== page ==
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    Treacherous minds, submissive bodies: corporeal technologies and human experimentation in colonial India

    Sengoopta, Chandak (2018) Treacherous minds, submissive bodies: corporeal technologies and human experimentation in colonial India. In: Deb Roy, R. and Attewell, G.N.A. (eds.) Locating the Medical: Explorations in South Asian History. Delhi, India: Oxford University Press. ISBN 9780199480197. (In Press)

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    Abstract

    Whilst historians have extensively explored how hospitals, asylums or sanitation projects in British India reflected colonial ideas of racial difference, we know rather less about the influence of racial theories and stereotypes on technologies such as fingerprinting, evolved incolonial Bengal as an administrative tool but found applicable across the world, or, at the other extreme, “mesmeric surgery,” discarded in the metropole but experiencing a brief second life in colonial Bengal. Exploring these contrasting projects, both grounded in British theories about the nature of the bodies and minds of “natives,” the chapter suggests that the historiography of colonial medicine needs to expand its scope to include issues related to governmentality, corporeal technologies and knowledge-transfer within and beyond the British Empire.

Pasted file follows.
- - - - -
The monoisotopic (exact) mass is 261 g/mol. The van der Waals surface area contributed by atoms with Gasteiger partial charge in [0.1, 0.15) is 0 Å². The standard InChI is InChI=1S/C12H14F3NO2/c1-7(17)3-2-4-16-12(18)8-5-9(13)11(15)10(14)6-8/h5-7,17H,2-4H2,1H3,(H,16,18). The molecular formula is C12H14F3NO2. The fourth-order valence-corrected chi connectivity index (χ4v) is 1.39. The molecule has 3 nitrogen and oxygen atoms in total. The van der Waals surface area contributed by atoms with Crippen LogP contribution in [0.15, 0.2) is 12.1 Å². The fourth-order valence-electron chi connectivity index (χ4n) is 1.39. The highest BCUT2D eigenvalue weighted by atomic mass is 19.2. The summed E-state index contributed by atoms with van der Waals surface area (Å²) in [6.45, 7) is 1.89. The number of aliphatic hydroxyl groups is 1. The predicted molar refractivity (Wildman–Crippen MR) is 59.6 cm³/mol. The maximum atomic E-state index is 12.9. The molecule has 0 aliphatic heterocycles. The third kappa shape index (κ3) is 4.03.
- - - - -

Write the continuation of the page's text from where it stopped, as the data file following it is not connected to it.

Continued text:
Metadata

    Item Type: Book Section
    Additional Information: Reproduced by permission of Oxford University Press
    School: School of Social Sciences, History and Philosophy > History, Classics and Archaeology
    Depositing User: Chandak Sengoopta
    Date Deposited: 16 Oct 2017 11:00
    Last Modified: 11 Feb 2021 16:23
    URI: https://eprints.bbk.ac.uk/id/eprint/18415

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